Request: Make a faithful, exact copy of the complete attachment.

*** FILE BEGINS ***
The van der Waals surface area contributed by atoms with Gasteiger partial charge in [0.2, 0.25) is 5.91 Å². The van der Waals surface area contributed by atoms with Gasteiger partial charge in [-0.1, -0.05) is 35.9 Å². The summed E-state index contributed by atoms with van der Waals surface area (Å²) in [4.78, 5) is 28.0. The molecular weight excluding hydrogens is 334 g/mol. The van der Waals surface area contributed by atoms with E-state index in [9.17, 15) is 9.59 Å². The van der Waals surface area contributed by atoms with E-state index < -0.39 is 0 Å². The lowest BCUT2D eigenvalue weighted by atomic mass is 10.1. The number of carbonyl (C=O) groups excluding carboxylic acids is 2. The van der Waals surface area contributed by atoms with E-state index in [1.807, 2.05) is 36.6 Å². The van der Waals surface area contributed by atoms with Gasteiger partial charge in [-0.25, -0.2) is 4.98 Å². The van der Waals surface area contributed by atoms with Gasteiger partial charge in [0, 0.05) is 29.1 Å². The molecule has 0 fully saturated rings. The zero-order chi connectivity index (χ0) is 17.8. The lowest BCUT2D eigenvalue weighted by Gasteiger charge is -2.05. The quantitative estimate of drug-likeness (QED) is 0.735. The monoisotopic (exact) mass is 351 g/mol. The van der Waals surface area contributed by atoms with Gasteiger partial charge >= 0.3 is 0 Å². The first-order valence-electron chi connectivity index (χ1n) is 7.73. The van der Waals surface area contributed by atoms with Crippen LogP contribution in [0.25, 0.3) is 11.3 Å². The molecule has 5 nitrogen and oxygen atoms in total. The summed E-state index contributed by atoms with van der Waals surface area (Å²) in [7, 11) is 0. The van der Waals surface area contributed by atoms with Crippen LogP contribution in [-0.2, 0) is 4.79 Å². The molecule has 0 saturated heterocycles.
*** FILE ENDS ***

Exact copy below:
The van der Waals surface area contributed by atoms with Gasteiger partial charge in [0.2, 0.25) is 5.91 Å². The van der Waals surface area contributed by atoms with Gasteiger partial charge in [-0.1, -0.05) is 35.9 Å². The summed E-state index contributed by atoms with van der Waals surface area (Å²) in [4.78, 5) is 28.0. The molecular weight excluding hydrogens is 334 g/mol. The van der Waals surface area contributed by atoms with E-state index in [9.17, 15) is 9.59 Å². The van der Waals surface area contributed by atoms with E-state index < -0.39 is 0 Å². The lowest BCUT2D eigenvalue weighted by atomic mass is 10.1. The number of carbonyl (C=O) groups excluding carboxylic acids is 2. The van der Waals surface area contributed by atoms with E-state index in [1.807, 2.05) is 36.6 Å². The van der Waals surface area contributed by atoms with Gasteiger partial charge in [-0.25, -0.2) is 4.98 Å². The van der Waals surface area contributed by atoms with Gasteiger partial charge in [0, 0.05) is 29.1 Å². The molecule has 0 fully saturated rings. The zero-order chi connectivity index (χ0) is 17.8. The lowest BCUT2D eigenvalue weighted by Gasteiger charge is -2.05. The quantitative estimate of drug-likeness (QED) is 0.735. The monoisotopic (exact) mass is 351 g/mol. The van der Waals surface area contributed by atoms with Gasteiger partial charge >= 0.3 is 0 Å². The first-order valence-electron chi connectivity index (χ1n) is 7.73. The van der Waals surface area contributed by atoms with Crippen LogP contribution in [0.25, 0.3) is 11.3 Å². The molecule has 5 nitrogen and oxygen atoms in total. The summed E-state index contributed by atoms with van der Waals surface area (Å²) in [7, 11) is 0. The van der Waals surface area contributed by atoms with Crippen LogP contribution in [-0.2, 0) is 4.79 Å². The molecule has 0 saturated heterocycles.